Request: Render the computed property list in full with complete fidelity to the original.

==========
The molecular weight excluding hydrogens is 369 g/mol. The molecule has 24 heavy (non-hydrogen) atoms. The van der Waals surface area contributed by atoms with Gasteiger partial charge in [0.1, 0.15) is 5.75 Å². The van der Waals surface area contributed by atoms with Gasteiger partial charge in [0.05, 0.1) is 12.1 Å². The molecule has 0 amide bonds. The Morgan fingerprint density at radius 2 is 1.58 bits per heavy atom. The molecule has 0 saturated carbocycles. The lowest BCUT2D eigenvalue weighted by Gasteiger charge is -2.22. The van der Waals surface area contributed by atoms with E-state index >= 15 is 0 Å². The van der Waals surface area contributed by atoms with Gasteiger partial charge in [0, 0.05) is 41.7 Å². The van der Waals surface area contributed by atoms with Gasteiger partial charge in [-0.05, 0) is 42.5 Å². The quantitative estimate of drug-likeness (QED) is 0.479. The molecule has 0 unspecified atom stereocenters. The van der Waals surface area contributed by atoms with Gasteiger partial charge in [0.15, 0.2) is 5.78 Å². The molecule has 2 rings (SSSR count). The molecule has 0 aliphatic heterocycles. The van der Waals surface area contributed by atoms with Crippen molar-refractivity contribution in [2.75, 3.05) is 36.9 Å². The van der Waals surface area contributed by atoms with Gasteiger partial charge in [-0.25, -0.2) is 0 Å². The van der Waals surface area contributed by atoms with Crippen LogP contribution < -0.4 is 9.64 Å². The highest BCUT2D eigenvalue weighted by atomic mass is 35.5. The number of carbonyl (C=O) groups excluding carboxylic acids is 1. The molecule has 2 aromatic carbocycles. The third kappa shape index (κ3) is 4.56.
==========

The molecular weight excluding hydrogens is 369 g/mol. The molecule has 24 heavy (non-hydrogen) atoms. The van der Waals surface area contributed by atoms with Gasteiger partial charge in [0.1, 0.15) is 5.75 Å². The van der Waals surface area contributed by atoms with Gasteiger partial charge in [0.05, 0.1) is 12.1 Å². The molecule has 0 amide bonds. The Morgan fingerprint density at radius 2 is 1.58 bits per heavy atom. The molecule has 0 saturated carbocycles. The lowest BCUT2D eigenvalue weighted by Gasteiger charge is -2.22. The van der Waals surface area contributed by atoms with E-state index >= 15 is 0 Å². The van der Waals surface area contributed by atoms with Gasteiger partial charge in [0, 0.05) is 41.7 Å². The van der Waals surface area contributed by atoms with Gasteiger partial charge in [-0.05, 0) is 42.5 Å². The quantitative estimate of drug-likeness (QED) is 0.479. The molecule has 0 unspecified atom stereocenters. The van der Waals surface area contributed by atoms with Gasteiger partial charge in [0.15, 0.2) is 5.78 Å². The molecule has 2 rings (SSSR count). The molecule has 0 aliphatic heterocycles. The van der Waals surface area contributed by atoms with Crippen molar-refractivity contribution in [2.75, 3.05) is 36.9 Å². The van der Waals surface area contributed by atoms with Gasteiger partial charge in [-0.25, -0.2) is 0 Å². The van der Waals surface area contributed by atoms with Crippen LogP contribution < -0.4 is 9.64 Å². The highest BCUT2D eigenvalue weighted by atomic mass is 35.5. The number of carbonyl (C=O) groups excluding carboxylic acids is 1. The molecule has 2 aromatic carbocycles. The third kappa shape index (κ3) is 4.56.